I was very pleased to receive today’s assignment for Blogging 101, as it forces me to address a weakness — I don’t spend enough time reading other blogs. Communication is by definition a symmetrical process; the act of speaking, writing, or signing presumes the communicator has listened, read, or seen how one communicates. OK, that’s a little abstract, but the point I’m making is one that’s been proven extensively in the blogging community: to write an effective blog, you need to read other blogs.
For today’s assignment (identify five blogs or Reader topics to follow), I decidedd to search for blogs on the sport of fencing, since the primary project for my blog is to draft a novel about the sport. I immediately confirmed a suspicion I had at the outset — merely entering the word fencing in a search engine is a great way to find blogs about picket fences, fencing contractors, how to critter-proof your garden with a fence . . . you get the idea. (Fortunately, no results for selling stolen goods. Friend of mine, responds to every Facebook post on my tournament results, asking how much money I made on my neighbor’s TV. Yeah, the guy’s a real hoot.) Rather than refining my search, I decided to wade through the lawn and garden pages, and found five blogs of interest — not all of them, as you’ll see, directly related to the sport:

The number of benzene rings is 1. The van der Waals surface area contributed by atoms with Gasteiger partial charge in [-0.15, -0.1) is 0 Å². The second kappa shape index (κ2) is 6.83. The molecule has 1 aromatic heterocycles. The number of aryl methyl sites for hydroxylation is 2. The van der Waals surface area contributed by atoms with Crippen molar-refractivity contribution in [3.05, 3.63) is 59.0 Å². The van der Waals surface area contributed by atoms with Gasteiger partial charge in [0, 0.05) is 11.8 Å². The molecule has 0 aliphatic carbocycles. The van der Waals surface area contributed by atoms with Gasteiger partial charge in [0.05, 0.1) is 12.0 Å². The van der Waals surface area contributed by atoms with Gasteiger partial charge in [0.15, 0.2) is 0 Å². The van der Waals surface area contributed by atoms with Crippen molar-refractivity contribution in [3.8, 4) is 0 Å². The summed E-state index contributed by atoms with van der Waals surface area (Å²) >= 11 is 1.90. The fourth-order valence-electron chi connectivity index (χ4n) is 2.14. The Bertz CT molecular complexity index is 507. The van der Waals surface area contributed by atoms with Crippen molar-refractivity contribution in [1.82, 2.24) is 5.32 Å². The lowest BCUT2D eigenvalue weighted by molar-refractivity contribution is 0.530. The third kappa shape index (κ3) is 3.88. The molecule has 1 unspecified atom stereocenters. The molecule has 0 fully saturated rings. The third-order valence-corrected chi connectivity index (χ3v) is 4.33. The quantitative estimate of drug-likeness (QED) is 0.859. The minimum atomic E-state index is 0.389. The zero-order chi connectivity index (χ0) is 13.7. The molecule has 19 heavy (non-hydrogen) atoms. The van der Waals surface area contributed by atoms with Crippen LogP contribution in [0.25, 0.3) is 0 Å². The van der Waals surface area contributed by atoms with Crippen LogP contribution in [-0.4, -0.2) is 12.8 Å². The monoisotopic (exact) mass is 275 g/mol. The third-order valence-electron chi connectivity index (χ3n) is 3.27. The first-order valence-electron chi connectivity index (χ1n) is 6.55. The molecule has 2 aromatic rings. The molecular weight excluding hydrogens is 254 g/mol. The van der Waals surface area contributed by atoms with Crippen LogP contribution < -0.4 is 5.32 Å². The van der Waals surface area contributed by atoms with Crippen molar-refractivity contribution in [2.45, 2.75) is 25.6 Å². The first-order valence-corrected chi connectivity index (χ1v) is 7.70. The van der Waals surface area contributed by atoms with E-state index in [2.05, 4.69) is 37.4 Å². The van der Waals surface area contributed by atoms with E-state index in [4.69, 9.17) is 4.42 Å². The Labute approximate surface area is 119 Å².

Whuddup Hungary — a travel blog for Steph *waves*, a foil fencer from New Zealand. She competes extensively in Europe, and guessing by the blog’s title did well in a Budapest tournament at some point.
K. Dao Photography — a photography blog which posted a very interesting article recently on the challenge of fencing photography. This could provide insight into the challenges I face describing the action of a fencing bout.
Grauenwolf’s Study of Western Martial Arts — this one looks like a lot of fun; many articles on the history and technique of combat sports such as fencing.
The HEMA Blog — a wealth of information on fencing and other HEMA (Historical European Martial Arts) sports, and worth following simply for its tag line: “Hitting people with metal sticks since 2014”.
Following Feet — another blog with a unique focus: feet. A recent article on fencing footwork reminded me of a line I’ve associated with one of my novel’s central characters — “You fence with your feet.”